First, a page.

Security costs can go against security just as well. A common occurrence is a business unit rolling out a new service or application that introduces a new risk that the security team needs to scramble to manage. Or an empowered user (usually an executive) insisting on doing something a certain way that puts everyone else at risk, like using a cool new IoT 3D video system with hardcoded admin: admin credentials. How about when development and security are so segregated that applications are built or acquired and then handed to the security team to “just add the security so we can deploy this.” None of this seems fair.
There is an economics term for this: an externality. An externality happens when one party receives benefits by pushing the costs to another. Within a closed system, such as an organization, the costs and benefits are supposed to balance each other out. However, I’ve worked within organizations all my life and I can tell you: when one department benefits while another pays for it, people rarely comply with smiles on their faces, even if it benefits the company as a whole. Someone’s taking a budget hit or overworking their team to comply. The result is friction, delay, and carelessness in doing a task foisted upon them. This translate to inefficient and ineffective security mitigation.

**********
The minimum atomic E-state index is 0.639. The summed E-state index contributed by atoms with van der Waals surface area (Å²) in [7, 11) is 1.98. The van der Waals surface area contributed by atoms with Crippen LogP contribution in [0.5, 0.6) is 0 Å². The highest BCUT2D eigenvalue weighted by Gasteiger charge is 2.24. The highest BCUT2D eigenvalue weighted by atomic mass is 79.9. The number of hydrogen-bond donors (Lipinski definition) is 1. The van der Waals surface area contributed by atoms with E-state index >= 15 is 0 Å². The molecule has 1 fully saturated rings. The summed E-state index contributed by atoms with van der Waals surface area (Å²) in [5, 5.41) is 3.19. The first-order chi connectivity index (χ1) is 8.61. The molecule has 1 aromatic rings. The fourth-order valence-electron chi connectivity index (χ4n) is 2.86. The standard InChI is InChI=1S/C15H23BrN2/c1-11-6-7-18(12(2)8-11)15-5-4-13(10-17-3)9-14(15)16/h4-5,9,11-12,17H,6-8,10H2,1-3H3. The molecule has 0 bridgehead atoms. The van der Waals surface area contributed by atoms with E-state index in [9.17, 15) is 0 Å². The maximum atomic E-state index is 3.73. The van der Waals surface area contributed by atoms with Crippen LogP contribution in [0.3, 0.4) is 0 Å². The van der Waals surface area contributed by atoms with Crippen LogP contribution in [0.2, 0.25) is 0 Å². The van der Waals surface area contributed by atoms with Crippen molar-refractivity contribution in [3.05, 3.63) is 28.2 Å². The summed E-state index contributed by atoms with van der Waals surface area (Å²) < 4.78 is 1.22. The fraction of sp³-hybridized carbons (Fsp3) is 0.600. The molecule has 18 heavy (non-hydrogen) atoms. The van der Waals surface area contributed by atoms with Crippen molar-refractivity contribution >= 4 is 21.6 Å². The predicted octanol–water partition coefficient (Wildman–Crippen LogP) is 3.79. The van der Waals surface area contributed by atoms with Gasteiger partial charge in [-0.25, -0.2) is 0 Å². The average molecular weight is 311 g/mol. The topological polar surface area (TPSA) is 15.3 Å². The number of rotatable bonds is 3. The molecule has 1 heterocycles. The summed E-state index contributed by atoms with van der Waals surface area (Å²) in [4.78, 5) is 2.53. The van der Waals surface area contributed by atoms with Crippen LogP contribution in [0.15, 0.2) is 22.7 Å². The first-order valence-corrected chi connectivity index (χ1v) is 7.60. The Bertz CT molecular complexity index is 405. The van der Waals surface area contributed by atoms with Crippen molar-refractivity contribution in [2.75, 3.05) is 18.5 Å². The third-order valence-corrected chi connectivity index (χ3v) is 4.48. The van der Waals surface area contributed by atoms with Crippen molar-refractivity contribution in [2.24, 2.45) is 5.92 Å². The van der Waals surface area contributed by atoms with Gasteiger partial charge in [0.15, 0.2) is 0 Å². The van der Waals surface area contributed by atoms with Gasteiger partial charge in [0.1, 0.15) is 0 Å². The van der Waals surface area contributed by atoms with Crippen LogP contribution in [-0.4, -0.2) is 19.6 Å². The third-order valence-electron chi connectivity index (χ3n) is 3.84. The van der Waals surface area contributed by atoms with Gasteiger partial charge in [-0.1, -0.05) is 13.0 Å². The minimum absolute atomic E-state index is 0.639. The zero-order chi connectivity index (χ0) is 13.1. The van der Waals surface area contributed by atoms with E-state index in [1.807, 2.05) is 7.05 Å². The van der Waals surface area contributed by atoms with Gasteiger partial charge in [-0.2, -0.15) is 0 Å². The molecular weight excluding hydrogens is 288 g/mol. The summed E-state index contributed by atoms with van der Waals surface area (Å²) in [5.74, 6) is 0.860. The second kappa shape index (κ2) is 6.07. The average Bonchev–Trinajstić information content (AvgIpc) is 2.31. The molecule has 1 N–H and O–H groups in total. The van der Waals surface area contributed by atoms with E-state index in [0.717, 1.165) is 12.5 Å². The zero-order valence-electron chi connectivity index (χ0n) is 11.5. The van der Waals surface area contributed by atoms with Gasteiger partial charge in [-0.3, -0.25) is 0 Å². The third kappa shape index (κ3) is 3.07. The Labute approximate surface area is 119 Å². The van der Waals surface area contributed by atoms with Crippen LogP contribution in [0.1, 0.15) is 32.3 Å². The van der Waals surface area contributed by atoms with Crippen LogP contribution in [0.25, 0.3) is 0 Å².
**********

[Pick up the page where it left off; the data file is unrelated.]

There’s another problem with this. In systems theory, it’s called “shifting the burden,” and it can have long-term magnifying consequences. Shifting the burden farther away from the source of the problem can make the problem harder to find and fix. Like the towel under the leaking pipe, it’s alleviating the symptoms, but it hasn’t done anything to stop the ongoing leakage.
Worse, it could mask the impact enough that there is a delusion that the problem has been solved. Just patch the system instead of building or finding more securely-built software. We train and drill people not to click on phishing emails but rarely look at reducing their access privileges so that a single mistake doesn’t compromise the whole enterprise. Short-term relief wins over long term reconsideration of the entire system. It’s cheaper in the short run and we’re always in a hurry.